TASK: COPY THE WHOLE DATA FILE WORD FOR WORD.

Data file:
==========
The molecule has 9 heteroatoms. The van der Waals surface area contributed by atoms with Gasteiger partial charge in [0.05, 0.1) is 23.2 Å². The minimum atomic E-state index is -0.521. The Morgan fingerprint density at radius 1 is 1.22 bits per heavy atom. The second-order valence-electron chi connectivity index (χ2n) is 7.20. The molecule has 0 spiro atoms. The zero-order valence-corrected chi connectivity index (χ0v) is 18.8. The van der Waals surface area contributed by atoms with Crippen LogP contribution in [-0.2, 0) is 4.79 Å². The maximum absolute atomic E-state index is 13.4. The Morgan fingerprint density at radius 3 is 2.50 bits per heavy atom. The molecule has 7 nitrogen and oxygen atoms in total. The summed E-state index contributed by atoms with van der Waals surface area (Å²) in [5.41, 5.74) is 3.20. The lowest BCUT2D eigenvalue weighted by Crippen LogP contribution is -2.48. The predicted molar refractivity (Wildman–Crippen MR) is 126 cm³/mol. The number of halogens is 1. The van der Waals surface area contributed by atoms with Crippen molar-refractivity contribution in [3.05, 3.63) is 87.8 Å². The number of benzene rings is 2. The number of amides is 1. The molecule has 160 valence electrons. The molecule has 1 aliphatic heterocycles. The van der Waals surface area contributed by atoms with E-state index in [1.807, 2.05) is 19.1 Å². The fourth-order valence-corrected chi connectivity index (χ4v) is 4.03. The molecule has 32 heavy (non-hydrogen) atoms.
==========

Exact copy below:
The molecule has 9 heteroatoms. The van der Waals surface area contributed by atoms with Gasteiger partial charge in [0.05, 0.1) is 23.2 Å². The minimum atomic E-state index is -0.521. The Morgan fingerprint density at radius 1 is 1.22 bits per heavy atom. The second-order valence-electron chi connectivity index (χ2n) is 7.20. The molecule has 0 spiro atoms. The zero-order valence-corrected chi connectivity index (χ0v) is 18.8. The van der Waals surface area contributed by atoms with Crippen LogP contribution in [-0.2, 0) is 4.79 Å². The maximum absolute atomic E-state index is 13.4. The Morgan fingerprint density at radius 3 is 2.50 bits per heavy atom. The molecule has 7 nitrogen and oxygen atoms in total. The summed E-state index contributed by atoms with van der Waals surface area (Å²) in [5.41, 5.74) is 3.20. The lowest BCUT2D eigenvalue weighted by Crippen LogP contribution is -2.48. The predicted molar refractivity (Wildman–Crippen MR) is 126 cm³/mol. The number of halogens is 1. The van der Waals surface area contributed by atoms with Crippen molar-refractivity contribution in [3.05, 3.63) is 87.8 Å². The number of benzene rings is 2. The number of amides is 1. The molecule has 160 valence electrons. The molecule has 1 aliphatic heterocycles. The van der Waals surface area contributed by atoms with E-state index in [1.807, 2.05) is 19.1 Å². The fourth-order valence-corrected chi connectivity index (χ4v) is 4.03. The molecule has 32 heavy (non-hydrogen) atoms.